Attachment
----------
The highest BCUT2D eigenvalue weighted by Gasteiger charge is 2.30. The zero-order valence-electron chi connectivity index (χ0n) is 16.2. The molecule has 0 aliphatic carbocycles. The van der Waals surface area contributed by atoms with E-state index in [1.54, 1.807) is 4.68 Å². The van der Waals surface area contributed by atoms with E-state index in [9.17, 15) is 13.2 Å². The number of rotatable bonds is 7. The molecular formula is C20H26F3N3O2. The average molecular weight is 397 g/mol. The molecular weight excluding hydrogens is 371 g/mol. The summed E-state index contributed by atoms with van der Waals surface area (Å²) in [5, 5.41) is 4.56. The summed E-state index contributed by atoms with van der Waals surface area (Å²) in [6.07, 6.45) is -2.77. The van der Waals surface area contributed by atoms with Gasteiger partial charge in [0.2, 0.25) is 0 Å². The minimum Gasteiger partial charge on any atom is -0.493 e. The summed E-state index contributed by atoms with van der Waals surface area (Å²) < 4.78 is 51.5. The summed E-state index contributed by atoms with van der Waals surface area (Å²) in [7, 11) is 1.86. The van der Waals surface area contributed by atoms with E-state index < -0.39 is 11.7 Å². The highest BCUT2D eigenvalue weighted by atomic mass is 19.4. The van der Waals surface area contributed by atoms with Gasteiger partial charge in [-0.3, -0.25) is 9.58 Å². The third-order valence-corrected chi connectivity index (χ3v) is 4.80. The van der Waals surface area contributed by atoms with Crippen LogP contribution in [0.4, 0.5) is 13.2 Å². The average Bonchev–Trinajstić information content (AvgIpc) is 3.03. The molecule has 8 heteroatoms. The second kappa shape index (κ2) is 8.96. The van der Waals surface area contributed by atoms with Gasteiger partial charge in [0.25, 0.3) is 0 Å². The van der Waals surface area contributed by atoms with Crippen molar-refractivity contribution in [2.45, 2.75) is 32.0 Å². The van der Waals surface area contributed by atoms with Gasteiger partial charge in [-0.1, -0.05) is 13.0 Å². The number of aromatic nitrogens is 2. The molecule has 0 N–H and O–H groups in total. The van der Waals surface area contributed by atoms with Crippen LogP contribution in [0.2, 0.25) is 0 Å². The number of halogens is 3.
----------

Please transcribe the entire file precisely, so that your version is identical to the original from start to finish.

The highest BCUT2D eigenvalue weighted by Gasteiger charge is 2.30. The zero-order valence-electron chi connectivity index (χ0n) is 16.2. The molecule has 0 aliphatic carbocycles. The van der Waals surface area contributed by atoms with E-state index in [1.54, 1.807) is 4.68 Å². The van der Waals surface area contributed by atoms with E-state index in [9.17, 15) is 13.2 Å². The number of rotatable bonds is 7. The molecular formula is C20H26F3N3O2. The average molecular weight is 397 g/mol. The molecular weight excluding hydrogens is 371 g/mol. The summed E-state index contributed by atoms with van der Waals surface area (Å²) in [5, 5.41) is 4.56. The summed E-state index contributed by atoms with van der Waals surface area (Å²) in [6.07, 6.45) is -2.77. The van der Waals surface area contributed by atoms with Gasteiger partial charge in [0.2, 0.25) is 0 Å². The minimum Gasteiger partial charge on any atom is -0.493 e. The summed E-state index contributed by atoms with van der Waals surface area (Å²) < 4.78 is 51.5. The summed E-state index contributed by atoms with van der Waals surface area (Å²) in [7, 11) is 1.86. The van der Waals surface area contributed by atoms with E-state index < -0.39 is 11.7 Å². The highest BCUT2D eigenvalue weighted by atomic mass is 19.4. The van der Waals surface area contributed by atoms with Gasteiger partial charge in [-0.3, -0.25) is 9.58 Å². The third-order valence-corrected chi connectivity index (χ3v) is 4.80. The van der Waals surface area contributed by atoms with Crippen LogP contribution in [0.4, 0.5) is 13.2 Å². The average Bonchev–Trinajstić information content (AvgIpc) is 3.03. The molecule has 8 heteroatoms. The second kappa shape index (κ2) is 8.96. The van der Waals surface area contributed by atoms with Gasteiger partial charge in [0.25, 0.3) is 0 Å². The van der Waals surface area contributed by atoms with Crippen molar-refractivity contribution in [2.45, 2.75) is 32.0 Å². The van der Waals surface area contributed by atoms with Gasteiger partial charge in [-0.1, -0.05) is 13.0 Å². The number of aromatic nitrogens is 2. The molecule has 0 N–H and O–H groups in total. The van der Waals surface area contributed by atoms with Crippen LogP contribution in [0.2, 0.25) is 0 Å². The number of halogens is 3.